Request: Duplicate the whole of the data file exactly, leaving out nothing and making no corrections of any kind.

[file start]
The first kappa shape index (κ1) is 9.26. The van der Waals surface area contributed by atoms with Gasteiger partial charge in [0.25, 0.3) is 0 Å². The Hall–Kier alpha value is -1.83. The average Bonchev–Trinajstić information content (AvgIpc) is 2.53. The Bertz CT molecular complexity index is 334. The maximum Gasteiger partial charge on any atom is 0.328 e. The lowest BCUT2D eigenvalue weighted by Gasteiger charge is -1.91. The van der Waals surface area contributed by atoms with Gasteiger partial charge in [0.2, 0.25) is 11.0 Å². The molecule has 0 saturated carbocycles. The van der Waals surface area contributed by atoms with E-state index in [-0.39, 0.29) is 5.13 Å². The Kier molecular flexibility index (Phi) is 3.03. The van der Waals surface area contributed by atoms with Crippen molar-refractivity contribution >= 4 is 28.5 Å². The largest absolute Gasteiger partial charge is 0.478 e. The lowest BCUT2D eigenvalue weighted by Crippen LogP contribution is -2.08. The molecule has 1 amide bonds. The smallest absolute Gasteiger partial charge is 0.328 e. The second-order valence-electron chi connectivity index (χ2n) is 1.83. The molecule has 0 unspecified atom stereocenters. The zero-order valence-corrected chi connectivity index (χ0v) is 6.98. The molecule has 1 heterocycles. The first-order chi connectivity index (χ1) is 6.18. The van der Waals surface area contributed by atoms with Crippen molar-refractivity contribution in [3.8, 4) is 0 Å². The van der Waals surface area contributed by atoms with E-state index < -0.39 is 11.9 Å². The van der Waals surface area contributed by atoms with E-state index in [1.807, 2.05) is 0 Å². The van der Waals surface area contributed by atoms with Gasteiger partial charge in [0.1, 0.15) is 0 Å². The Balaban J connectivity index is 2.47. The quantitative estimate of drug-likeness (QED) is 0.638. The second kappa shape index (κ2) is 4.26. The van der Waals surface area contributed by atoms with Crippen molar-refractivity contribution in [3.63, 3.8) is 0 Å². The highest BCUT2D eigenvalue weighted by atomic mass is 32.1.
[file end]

The first kappa shape index (κ1) is 9.26. The van der Waals surface area contributed by atoms with Gasteiger partial charge in [0.25, 0.3) is 0 Å². The Hall–Kier alpha value is -1.83. The average Bonchev–Trinajstić information content (AvgIpc) is 2.53. The Bertz CT molecular complexity index is 334. The maximum Gasteiger partial charge on any atom is 0.328 e. The lowest BCUT2D eigenvalue weighted by Gasteiger charge is -1.91. The van der Waals surface area contributed by atoms with Gasteiger partial charge in [0.2, 0.25) is 11.0 Å². The molecule has 0 saturated carbocycles. The van der Waals surface area contributed by atoms with E-state index in [-0.39, 0.29) is 5.13 Å². The Kier molecular flexibility index (Phi) is 3.03. The van der Waals surface area contributed by atoms with Crippen molar-refractivity contribution >= 4 is 28.5 Å². The largest absolute Gasteiger partial charge is 0.478 e. The lowest BCUT2D eigenvalue weighted by Crippen LogP contribution is -2.08. The molecule has 1 amide bonds. The smallest absolute Gasteiger partial charge is 0.328 e. The second-order valence-electron chi connectivity index (χ2n) is 1.83. The molecule has 0 unspecified atom stereocenters. The zero-order valence-corrected chi connectivity index (χ0v) is 6.98. The molecule has 1 heterocycles. The first-order chi connectivity index (χ1) is 6.18. The van der Waals surface area contributed by atoms with Crippen molar-refractivity contribution in [3.8, 4) is 0 Å². The van der Waals surface area contributed by atoms with E-state index < -0.39 is 11.9 Å². The van der Waals surface area contributed by atoms with E-state index in [1.807, 2.05) is 0 Å². The van der Waals surface area contributed by atoms with Gasteiger partial charge in [0.1, 0.15) is 0 Å². The Balaban J connectivity index is 2.47. The quantitative estimate of drug-likeness (QED) is 0.638. The second kappa shape index (κ2) is 4.26. The van der Waals surface area contributed by atoms with Crippen molar-refractivity contribution in [3.63, 3.8) is 0 Å². The highest BCUT2D eigenvalue weighted by atomic mass is 32.1.